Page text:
Anna Richardson’s health: ‘I’ve been fighting,’ she says of her strange ailment.
Anna Richardson, 50, of CHANGING ROOMS, is usually the one who helps people with their health and sexual issues. Her own health, though, has taken a hit, with some strange symptoms to boot.
Sue Perkins, Anna Richardson’s six-year partner, recently divorced her. Despite being “devastated” by the breakup, the couple couldn’t agree on adopting children, according to a source who spoke to MailOnline. Anna has already spoken about how sympathetic the former Great British Bake Off host was as her health began to deteriorate.
Anna began to feel ‘brain fog’ in 2018, making it increasingly difficult for her to remember seemingly simple things.
Names, words, and everyday items began to leave her mind, followed by weight gain and irregular periods.
The presenter tried hormone replacement medication, thinking it was menopause symptoms (HRT).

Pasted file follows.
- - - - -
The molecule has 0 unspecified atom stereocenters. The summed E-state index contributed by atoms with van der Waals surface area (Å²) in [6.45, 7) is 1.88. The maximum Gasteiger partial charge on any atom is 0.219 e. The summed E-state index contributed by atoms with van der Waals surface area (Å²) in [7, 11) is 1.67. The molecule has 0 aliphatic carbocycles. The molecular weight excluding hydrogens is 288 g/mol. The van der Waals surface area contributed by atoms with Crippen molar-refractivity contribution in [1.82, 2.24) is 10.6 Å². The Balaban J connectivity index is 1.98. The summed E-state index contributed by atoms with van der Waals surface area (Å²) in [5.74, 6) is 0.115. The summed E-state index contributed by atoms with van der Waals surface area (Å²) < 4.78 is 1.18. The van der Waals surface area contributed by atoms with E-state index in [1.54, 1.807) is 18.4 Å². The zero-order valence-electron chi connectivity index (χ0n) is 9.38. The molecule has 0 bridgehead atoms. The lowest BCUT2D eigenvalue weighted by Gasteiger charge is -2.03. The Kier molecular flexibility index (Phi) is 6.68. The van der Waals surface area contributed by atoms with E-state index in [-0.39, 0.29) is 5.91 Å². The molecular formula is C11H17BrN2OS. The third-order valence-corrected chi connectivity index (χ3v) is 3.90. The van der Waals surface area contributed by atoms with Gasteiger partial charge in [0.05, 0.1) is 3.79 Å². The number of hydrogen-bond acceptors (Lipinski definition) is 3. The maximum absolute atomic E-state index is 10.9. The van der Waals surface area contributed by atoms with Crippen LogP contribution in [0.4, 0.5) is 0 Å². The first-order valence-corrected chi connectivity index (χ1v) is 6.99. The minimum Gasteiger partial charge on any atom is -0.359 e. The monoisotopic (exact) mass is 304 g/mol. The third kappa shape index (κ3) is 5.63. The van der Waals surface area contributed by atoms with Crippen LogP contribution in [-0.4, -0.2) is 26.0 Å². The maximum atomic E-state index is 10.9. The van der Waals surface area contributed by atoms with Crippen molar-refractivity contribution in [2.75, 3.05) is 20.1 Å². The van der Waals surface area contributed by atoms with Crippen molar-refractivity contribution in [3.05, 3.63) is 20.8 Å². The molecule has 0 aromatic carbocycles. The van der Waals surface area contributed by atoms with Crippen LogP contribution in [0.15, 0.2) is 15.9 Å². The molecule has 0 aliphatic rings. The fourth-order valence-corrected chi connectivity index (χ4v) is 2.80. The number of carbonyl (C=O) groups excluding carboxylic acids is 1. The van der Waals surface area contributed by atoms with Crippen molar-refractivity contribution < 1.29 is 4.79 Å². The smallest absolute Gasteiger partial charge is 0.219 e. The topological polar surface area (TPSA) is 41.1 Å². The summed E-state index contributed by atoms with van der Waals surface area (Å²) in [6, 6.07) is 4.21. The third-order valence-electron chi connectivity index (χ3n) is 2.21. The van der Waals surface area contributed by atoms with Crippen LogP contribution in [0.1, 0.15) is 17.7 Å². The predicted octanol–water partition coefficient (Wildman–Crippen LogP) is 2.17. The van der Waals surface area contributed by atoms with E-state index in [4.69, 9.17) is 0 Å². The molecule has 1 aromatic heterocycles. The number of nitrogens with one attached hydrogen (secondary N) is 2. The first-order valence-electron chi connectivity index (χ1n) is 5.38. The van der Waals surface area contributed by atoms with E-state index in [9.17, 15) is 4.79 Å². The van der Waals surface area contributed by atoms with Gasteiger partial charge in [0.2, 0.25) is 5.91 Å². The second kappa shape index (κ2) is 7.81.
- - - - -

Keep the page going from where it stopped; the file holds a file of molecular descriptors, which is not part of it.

This is a pill that is used to treat common symptoms such as hot flushes, nocturnal sweats, and mood swings.
However, since the HRT did not appear to have any effect, the presenter became increasingly concerned.
“I’ve been dealing with what my gynaecologist and I thought were menopause symptoms,” she stated in an article for The Belfast Telegraph.
“I’ve gained weight around my midsection, have irregular periods, hurting joints, dry skin, and terrible brain fog where I forget the most basic terms.
“With my job, that would be a nightmare.”
She went on to state that the hardest part of her symptoms was just feeling lousy in general.
Anna said, “Even after 12 hours of sleep a night, I’m still fatigued.”
After experiencing these strange symptoms, a blood test revealed that the presenter’s thyroid was underactive.
In December 2019, she was diagnosed with secondary hypothyroidism.
The hypothalamus (in the brain) produces insufficient levels of a certain hormone, resulting in symptoms such as an enlarged thyroid, lethargy, and weight gain.
Antibiotics didn’t appear to make a difference for Anna, and a second diagnostic suggested that the problem could be in the brain’s master gland.
“However, recent further blood testing indicate that the pituitary may be causing the illness, but it may not,” she noted.
Anna’s thyroid hormone level led medical authorities to this conclusion.
Thyroid hormone levels should be between 12 and 20.
Anna’s levels had shifted. “Brinkwire News in Condensed Form.”